(Oh, but it eats at you, still, silly string of words! You want to retort how odd it would be to say to a garden -- I've only seen you in your fallow time, so you must not grow things, or want to. You hold your tongue; once it flies, it's flown.)

A few months ago you were reading Sylvia Plath's letters to her mother, her journals. You could feel the incredible weight of her life slipping away as you read on and on, the stack of pages that once filled your hand growing smaller and smaller, absorbing less space, and you are urging yourself to read slower, urging her to not do it -- please don't -- until,

nothing.

And finality has always terrified you, but has never made you quite sad in that particular way until you had to say goodbye to someone you have grown to adore, who you never actually knew. And what kind of loss is that? What's the word for it? You only know of the way it makes your belly feel swollen and tighter at once.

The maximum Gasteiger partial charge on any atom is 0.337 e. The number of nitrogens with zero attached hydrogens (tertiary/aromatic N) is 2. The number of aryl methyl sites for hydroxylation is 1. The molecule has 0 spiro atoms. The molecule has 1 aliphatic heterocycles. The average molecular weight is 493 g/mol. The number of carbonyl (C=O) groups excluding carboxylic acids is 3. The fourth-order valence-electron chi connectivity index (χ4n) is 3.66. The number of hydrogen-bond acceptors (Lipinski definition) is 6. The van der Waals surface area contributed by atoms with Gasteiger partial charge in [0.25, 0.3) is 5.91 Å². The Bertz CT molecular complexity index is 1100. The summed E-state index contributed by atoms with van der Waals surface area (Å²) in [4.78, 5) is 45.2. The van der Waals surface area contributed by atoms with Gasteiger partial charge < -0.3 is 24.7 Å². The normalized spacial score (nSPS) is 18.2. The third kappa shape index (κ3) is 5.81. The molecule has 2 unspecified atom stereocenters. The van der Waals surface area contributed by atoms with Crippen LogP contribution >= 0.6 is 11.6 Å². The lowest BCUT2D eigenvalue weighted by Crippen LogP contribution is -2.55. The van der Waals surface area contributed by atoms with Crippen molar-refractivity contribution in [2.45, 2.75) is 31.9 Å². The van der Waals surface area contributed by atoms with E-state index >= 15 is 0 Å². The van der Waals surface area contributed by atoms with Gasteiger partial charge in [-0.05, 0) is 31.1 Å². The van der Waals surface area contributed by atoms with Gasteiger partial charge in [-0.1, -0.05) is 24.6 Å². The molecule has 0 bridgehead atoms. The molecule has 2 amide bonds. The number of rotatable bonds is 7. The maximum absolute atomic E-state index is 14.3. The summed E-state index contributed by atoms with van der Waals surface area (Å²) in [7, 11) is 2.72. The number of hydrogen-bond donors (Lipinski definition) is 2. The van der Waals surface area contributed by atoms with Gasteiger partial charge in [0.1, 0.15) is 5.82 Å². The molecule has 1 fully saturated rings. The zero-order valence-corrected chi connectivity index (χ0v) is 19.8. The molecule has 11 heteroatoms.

It makes you sad to encounter things that despite all your caring -- your infinite caring -- you cannot fix.

And you have felt this before, this thing in your belly. It is the useless pain of a cramping lower-half. You roll all around in it, in your bed for two days straight until it dissipates, is absorbed by some other part of the universe. Does someone else have to take it?, you wonder. And you have said to your friend,

If I were pregnant, it would be painful -- in a whole new way, in a way I can't imagine, I know. But at least it would be useful pain.